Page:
Being an airline passenger today is like jetting back to childhood: You're told only what someone thinks you should know.
But I am an anxious flier, not a toddler. I begin to wonder if, despite stringent security, it might be possible to see how air travel works, to see what it's like up front.
It is an early spring day near Denver International Airport. Tim Cavender, head of flight training for the airline, leads me to a hangar full of space capsules propped up on fat hydraulic legs. These are black box simulators, I am told: All of the details inside - every knob, every switch - are actual parts used in the cockpit of an Airbus A320 jet.
I can pick the airport to be programmed in for simulated takeoff, along with the weather and the time of day. New York's LaGuardia at dusk is what I want - and there is the terminal in high-definition color right in front of me. What is that? It's a simulated ground crew waving cones. Time to pull back from the gate.
In seconds I am taxiing, trying to get used to the "stick" pilots steer with. It is super sensitive and I have to work it using only my left hand. We are wobbling, lurching: I run one wheel of the plane into a directional sign.
Just as the simulated control tower clears me for takeoff, there are flakes of snow. We see a fork of TV lightning and stereo thunder blasts vibrate my seat.
The flakes mushroom into a blizzard and I look to Tim for guidance. He points to the engine levers, so reluctantly, I push them back. We reach "decision" speed (where there is not enough runway left to stop) the second that Cavender tells me our number two engine is out.
"What should I do?" I shout. "Take off," says Cavender blandly. Despite the wobbling, the sense of dragging, the Airbus is lifting off the tarmac. Somehow we are up there, sailing into simulated New York sky.
Now I am ready for the real thing. I pack my bags for Hamburg, home of one of the two big plants where Airbuses are built. The morning of our flight back is drizzly and cold. Along with the Frontier crew, I get up in the dark and ride a bus to Finkenwerder Airfield to meet our plane.
Frontier jets are distinguishable by the pictures of forest animals on their tails. I am looking and looking, and suddenly out of the mist pops a giant spotted owl. It is our 114-passenger A318. The airline will use it on its Denver-to-Dallas route. First we've got to fly it over the Atlantic, and after a stop for fuel in Maine, deliver it to headquarters in Colorado. The plane has a new car smell. There's a clear plastic runner over the carpeting and a package containing a yellow rubber raft takes up most of Row 12. We sit wherever we want.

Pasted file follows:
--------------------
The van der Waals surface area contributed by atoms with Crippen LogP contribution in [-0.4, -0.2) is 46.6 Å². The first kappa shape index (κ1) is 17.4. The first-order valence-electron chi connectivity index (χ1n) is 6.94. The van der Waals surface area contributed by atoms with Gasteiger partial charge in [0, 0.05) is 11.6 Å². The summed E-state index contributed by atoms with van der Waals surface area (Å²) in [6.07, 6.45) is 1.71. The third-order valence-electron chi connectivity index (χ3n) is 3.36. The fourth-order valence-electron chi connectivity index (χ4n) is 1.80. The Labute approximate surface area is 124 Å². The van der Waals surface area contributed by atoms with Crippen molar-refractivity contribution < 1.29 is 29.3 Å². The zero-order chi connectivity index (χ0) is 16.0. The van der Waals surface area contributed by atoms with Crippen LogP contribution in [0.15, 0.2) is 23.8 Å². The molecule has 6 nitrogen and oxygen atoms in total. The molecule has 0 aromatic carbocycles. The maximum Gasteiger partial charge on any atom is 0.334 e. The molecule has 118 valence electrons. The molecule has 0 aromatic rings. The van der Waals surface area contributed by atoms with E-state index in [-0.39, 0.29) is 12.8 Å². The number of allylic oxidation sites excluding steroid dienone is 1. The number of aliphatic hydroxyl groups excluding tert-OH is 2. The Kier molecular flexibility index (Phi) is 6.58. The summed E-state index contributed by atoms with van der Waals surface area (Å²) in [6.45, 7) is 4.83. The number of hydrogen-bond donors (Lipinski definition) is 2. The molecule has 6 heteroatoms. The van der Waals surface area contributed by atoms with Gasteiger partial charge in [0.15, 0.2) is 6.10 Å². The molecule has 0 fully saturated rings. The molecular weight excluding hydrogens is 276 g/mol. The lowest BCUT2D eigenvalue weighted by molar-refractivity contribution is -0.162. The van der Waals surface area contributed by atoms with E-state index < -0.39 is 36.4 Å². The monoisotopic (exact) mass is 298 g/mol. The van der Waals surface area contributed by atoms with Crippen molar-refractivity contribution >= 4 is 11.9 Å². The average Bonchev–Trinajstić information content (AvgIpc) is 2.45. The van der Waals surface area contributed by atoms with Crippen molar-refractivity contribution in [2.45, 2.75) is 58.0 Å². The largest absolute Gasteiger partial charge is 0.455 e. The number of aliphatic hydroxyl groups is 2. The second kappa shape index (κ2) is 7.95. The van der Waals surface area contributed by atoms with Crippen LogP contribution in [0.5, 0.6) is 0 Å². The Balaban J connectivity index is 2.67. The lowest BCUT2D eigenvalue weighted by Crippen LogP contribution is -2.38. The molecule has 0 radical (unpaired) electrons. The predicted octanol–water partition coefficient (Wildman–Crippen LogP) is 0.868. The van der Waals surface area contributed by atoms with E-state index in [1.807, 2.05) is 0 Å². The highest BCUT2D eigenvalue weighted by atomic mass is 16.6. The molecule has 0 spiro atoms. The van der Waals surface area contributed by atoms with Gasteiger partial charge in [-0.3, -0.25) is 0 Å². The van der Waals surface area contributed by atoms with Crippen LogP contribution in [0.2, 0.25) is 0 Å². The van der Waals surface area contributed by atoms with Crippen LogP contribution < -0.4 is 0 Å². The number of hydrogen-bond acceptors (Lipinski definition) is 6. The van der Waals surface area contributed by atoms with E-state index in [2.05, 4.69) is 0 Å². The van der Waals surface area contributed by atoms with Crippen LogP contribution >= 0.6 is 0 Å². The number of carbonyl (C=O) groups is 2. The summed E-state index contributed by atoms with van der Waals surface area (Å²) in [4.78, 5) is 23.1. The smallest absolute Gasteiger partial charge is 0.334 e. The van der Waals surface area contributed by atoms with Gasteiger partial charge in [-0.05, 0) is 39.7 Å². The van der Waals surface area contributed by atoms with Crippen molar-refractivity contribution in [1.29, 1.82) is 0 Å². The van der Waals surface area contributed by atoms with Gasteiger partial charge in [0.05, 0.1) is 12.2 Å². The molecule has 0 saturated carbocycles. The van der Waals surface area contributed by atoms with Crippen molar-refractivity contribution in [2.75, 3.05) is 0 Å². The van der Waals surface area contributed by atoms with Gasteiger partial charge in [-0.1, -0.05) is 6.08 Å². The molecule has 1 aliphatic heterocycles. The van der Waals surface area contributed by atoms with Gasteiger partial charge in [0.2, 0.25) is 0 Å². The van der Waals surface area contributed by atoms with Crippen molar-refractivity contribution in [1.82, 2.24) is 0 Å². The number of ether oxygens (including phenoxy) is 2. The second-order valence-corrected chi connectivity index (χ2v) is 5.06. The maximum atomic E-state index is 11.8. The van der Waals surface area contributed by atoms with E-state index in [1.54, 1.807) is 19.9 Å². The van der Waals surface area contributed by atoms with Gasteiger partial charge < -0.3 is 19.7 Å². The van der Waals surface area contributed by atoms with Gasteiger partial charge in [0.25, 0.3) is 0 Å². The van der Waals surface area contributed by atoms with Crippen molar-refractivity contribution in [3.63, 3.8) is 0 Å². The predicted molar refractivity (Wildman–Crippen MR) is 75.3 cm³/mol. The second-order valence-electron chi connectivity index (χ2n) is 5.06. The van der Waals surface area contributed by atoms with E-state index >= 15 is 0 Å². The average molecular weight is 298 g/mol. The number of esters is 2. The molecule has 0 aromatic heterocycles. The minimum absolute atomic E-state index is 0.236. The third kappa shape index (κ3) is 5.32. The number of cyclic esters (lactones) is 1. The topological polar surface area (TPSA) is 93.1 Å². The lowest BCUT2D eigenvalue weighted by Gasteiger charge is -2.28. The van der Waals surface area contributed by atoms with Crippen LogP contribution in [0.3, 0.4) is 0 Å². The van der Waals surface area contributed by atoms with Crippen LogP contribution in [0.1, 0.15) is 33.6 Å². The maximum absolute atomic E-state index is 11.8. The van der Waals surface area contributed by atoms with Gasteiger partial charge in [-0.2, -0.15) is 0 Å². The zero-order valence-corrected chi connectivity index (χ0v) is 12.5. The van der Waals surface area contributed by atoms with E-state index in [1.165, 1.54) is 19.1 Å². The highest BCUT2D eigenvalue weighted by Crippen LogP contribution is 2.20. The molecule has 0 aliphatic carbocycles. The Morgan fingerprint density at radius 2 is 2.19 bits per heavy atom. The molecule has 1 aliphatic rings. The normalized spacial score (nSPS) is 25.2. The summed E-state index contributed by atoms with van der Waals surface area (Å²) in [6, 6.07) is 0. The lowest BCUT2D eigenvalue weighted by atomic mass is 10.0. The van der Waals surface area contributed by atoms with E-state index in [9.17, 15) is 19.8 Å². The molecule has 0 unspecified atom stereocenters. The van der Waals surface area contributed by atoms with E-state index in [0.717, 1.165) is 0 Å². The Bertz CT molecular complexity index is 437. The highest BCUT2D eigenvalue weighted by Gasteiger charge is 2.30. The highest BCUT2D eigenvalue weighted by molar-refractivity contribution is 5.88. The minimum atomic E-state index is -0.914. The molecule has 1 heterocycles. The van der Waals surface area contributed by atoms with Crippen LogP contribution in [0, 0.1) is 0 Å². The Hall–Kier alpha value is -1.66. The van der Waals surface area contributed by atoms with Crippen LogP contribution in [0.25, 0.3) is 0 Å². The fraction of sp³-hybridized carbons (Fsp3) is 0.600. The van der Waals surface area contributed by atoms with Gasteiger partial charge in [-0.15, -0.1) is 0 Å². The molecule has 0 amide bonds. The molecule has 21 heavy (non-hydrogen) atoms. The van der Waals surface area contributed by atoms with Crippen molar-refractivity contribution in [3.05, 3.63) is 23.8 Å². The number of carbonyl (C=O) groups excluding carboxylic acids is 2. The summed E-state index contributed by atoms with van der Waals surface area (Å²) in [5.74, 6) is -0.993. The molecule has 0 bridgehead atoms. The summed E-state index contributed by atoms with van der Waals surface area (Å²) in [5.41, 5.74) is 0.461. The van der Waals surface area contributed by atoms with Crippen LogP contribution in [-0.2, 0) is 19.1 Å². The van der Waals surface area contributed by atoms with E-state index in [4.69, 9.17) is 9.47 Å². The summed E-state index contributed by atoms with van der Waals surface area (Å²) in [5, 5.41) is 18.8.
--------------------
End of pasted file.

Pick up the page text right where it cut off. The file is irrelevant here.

Our cockpit crew is led by Captain Andy Vita, but a less-senior officer, Larry Lutz, will do much of the flying. First Officer Pat Nolta inspects the cabin. "Anyone want to ride in the cockpit?" he asks. My hand shoots high.
In seconds, I am on a jump seat, strapped in right behind Lutz, who will pilot the plane on takeoff. This is an A318, not the longer-range A320, but I feel at home. The simulator I trained in was a perfect copy.
Time for the safety briefing. I am shown a rope. What for? "In case of window escape," says Nolta. Over there is the handy cockpit ax: I can use it to smash my way out in an emergency. And way down there is an escape hatch I can kick out at the bottom of the fortified cockpit door.
Just how fortified is it? I press on it and punch it and though it feels resilient I can't be sure. Nolta reads my mind. "It's Kevlar," he says, "the stuff that bulletproof vests are made of."
In a matter of minutes we are on the runway and Lutz and Vita are at work. "Engines." "Check." "Flight instruments." "Check." "Flaps." "Check." I do not say anything, but here we are, seconds from takeoff, and both of the pilots have left their tray tables down.
The cockpit window shows us only fog and the tarmac's center line scrolling faster and faster. Jet thrust up here feels different than it does for passengers: The ride is bouncier and there is a sense of swaying, a slip to the side as we gain speed.
The whine of the A318 becomes a scream and just like that, our nose is up. There's no delay like in the back, no sense of tardiness to fly. We are the cone of the missile, the tip of the rocket.
Something ahead looks dark and I am about to ask what it is when we are hit with the blast. It is a detonation of blue. I've never seen the sky before, I think. I've only imagined.
"Welcome," says Vita. "We are here."
Peter Mandel, a writer in Providence, can be reached at firstname.lastname@example.org.